AUGUSTA, Ga. — The Masters is all about tradition, and this year is no different. The course is in fantastic condition and it looks like the weather might actually allow for the course to play properly.
Conventional wisdom says that when conditions are firm and fast — like those we are forecast to have this week — the number of golfers who can potentially win a tournament increases. The thinking is that the drives of short hitters will roll out more in the fairways, while the drives of big hitters will easily roll through the fairways and into trouble.
But I think this year’s event will actually feature fewer “genuine contenders” because so few players were able to play meaningful practice rounds in the cold, blustery conditions on Monday and Tuesday. To win at Augusta National, you must know the subtle angles of the course, where to land your approach shots and the nuances of the greens. So this year’s Masters will really be contested by golfers who have played here many times before.
Tiger Woods and Phil Mickelson, two of the favorites to win here this week, obviously have plenty of talent and experience. What each of these superstars will have to do to win is hit high-quality approach shots. When Tiger won at Bay Hill and Phil won at Doral, each pitched in several times after hitting wayward iron shots. Augusta is not so forgiving. Since the course rewards great shots, not good ones, neither Tiger nor Phil can win the Masters unless they improve their iron games.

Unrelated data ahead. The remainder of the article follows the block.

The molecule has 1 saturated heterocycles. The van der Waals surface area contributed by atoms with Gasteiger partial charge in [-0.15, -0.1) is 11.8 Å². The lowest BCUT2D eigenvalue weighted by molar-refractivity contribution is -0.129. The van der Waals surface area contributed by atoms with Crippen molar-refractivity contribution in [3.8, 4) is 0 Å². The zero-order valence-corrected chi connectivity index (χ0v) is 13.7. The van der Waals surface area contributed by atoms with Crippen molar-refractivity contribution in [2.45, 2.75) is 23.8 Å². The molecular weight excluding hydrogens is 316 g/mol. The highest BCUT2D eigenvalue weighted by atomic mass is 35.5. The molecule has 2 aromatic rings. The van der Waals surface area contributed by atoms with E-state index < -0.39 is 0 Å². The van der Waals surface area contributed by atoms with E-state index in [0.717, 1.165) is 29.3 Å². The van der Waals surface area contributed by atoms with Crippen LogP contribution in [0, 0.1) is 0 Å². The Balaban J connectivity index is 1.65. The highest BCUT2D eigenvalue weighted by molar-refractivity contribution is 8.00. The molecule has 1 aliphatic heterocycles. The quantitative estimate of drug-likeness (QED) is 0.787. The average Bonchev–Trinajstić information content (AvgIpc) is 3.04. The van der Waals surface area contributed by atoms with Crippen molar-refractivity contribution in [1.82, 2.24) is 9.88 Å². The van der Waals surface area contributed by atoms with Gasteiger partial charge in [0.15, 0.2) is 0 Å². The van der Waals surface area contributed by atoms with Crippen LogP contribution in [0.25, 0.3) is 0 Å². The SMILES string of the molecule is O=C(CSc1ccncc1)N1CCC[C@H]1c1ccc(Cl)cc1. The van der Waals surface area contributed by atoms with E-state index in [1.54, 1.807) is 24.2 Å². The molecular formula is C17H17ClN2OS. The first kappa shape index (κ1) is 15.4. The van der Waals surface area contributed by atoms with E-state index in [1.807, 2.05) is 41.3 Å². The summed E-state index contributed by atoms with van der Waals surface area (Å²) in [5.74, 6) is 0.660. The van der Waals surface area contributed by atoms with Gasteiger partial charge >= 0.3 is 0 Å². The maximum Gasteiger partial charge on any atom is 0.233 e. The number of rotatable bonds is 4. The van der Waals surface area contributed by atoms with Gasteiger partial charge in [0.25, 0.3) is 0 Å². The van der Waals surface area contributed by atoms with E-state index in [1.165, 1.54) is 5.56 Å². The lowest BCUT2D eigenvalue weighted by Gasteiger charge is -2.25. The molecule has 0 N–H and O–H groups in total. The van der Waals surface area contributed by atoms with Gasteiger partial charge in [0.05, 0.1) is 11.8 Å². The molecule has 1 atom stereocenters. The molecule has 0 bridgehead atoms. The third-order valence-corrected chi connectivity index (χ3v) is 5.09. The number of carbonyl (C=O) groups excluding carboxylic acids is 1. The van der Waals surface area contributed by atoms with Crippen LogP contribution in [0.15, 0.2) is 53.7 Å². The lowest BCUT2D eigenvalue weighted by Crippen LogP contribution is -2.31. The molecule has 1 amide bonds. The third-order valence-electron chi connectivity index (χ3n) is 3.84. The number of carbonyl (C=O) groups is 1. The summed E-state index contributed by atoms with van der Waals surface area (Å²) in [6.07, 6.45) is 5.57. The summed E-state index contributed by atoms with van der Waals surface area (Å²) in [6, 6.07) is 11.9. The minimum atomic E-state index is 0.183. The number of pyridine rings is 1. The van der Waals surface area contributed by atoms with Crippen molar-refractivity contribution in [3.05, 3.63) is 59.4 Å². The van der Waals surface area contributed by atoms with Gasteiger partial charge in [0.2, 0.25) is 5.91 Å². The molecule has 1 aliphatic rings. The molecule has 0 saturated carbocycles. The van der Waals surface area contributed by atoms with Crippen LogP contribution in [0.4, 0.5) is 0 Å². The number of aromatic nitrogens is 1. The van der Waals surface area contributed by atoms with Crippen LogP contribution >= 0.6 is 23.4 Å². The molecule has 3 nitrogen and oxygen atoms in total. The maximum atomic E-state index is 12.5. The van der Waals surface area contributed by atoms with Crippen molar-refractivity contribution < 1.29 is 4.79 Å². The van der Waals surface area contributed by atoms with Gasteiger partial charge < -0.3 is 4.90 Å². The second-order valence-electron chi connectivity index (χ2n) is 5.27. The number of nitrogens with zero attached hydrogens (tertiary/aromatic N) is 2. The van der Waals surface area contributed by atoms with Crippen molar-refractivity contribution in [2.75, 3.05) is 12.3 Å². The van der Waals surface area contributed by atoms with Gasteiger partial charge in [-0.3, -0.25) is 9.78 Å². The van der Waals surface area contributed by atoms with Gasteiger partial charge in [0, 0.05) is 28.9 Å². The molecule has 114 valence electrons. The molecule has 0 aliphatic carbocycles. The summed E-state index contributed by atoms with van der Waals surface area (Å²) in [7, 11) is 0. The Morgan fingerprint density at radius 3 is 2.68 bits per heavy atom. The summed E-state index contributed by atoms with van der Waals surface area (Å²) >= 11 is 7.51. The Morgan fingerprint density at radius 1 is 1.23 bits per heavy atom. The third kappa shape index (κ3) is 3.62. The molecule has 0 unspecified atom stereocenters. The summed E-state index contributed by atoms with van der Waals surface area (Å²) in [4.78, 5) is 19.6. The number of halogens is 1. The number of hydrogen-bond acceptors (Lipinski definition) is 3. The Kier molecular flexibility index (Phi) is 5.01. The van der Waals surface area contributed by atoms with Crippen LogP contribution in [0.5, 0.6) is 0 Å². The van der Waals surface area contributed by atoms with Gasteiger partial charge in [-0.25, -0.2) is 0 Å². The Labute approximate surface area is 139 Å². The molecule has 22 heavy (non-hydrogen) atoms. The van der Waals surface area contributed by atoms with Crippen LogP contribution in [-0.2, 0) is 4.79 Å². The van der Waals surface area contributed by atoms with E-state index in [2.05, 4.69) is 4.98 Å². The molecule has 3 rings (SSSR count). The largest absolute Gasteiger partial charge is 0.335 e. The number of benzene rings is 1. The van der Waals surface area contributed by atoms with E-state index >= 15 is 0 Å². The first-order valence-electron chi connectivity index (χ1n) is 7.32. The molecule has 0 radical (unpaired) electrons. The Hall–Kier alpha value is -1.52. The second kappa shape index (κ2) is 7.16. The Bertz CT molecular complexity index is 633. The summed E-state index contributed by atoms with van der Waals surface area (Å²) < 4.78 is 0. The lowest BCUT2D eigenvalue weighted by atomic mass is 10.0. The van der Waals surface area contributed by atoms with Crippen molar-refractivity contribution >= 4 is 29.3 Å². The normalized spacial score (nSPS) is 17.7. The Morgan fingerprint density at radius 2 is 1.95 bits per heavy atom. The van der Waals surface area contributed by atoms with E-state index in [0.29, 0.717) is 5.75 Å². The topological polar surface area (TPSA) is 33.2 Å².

Padraig Harrington could also contend, but is continuing to fly under the radar at Augusta. Although he started the 2009 season poorly by his standards, his form is improving. His key to success this week will be consistency. Padraig has got to string along pars, make birdies when he can and avoid mixing lots of bogeys and birdies. When Harrington is at his best, he rarely gives shots back to the course.
Finally, Geoff Ogilvy has been playing brilliantly all year long, and he has a blend of power and finesse that is well suited for Augusta. If the strong winds continue through the week, his high ball flight could become a handicap, but there isn’t too much to criticize when it comes to his game. The Big O just has to avoid making a big number — like the nine he carded on the 15th hole on Saturday in 2007 when he was in contention — if he wants to stay in the mix.
All in all, I have no doubt that the tournament is going to be thrilling. The Masters is always great theater, and that’s a tradition that I doubt will ever change.